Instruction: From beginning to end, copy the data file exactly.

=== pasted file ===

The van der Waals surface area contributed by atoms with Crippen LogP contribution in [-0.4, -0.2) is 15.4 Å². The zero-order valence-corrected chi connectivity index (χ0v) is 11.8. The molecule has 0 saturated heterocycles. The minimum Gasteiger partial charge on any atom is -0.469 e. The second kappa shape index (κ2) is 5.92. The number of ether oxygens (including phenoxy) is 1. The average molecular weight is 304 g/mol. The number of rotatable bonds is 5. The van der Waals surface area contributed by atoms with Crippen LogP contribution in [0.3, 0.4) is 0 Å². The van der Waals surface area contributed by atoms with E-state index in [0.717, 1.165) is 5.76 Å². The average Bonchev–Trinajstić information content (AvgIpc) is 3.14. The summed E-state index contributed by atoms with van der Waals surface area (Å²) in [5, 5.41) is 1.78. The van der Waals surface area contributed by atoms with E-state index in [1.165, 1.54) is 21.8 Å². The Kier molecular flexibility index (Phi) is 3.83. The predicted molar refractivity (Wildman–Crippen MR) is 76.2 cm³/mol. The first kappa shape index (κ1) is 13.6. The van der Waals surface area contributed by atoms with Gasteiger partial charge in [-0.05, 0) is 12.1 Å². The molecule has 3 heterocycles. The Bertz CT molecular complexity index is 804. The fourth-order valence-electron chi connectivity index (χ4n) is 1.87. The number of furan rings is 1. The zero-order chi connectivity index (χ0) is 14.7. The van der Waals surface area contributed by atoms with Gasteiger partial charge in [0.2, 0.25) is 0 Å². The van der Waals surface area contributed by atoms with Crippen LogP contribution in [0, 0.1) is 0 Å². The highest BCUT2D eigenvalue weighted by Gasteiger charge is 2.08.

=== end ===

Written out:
The van der Waals surface area contributed by atoms with Crippen LogP contribution in [-0.4, -0.2) is 15.4 Å². The zero-order valence-corrected chi connectivity index (χ0v) is 11.8. The molecule has 0 saturated heterocycles. The minimum Gasteiger partial charge on any atom is -0.469 e. The second kappa shape index (κ2) is 5.92. The number of ether oxygens (including phenoxy) is 1. The average molecular weight is 304 g/mol. The number of rotatable bonds is 5. The van der Waals surface area contributed by atoms with Crippen LogP contribution in [0.3, 0.4) is 0 Å². The van der Waals surface area contributed by atoms with E-state index in [0.717, 1.165) is 5.76 Å². The average Bonchev–Trinajstić information content (AvgIpc) is 3.14. The summed E-state index contributed by atoms with van der Waals surface area (Å²) in [5, 5.41) is 1.78. The van der Waals surface area contributed by atoms with E-state index in [1.165, 1.54) is 21.8 Å². The Kier molecular flexibility index (Phi) is 3.83. The predicted molar refractivity (Wildman–Crippen MR) is 76.2 cm³/mol. The first kappa shape index (κ1) is 13.6. The van der Waals surface area contributed by atoms with Gasteiger partial charge in [-0.05, 0) is 12.1 Å². The molecule has 3 heterocycles. The Bertz CT molecular complexity index is 804. The fourth-order valence-electron chi connectivity index (χ4n) is 1.87. The number of furan rings is 1. The zero-order chi connectivity index (χ0) is 14.7. The van der Waals surface area contributed by atoms with Gasteiger partial charge in [0.2, 0.25) is 0 Å². The van der Waals surface area contributed by atoms with Crippen LogP contribution in [0, 0.1) is 0 Å². The highest BCUT2D eigenvalue weighted by Gasteiger charge is 2.08.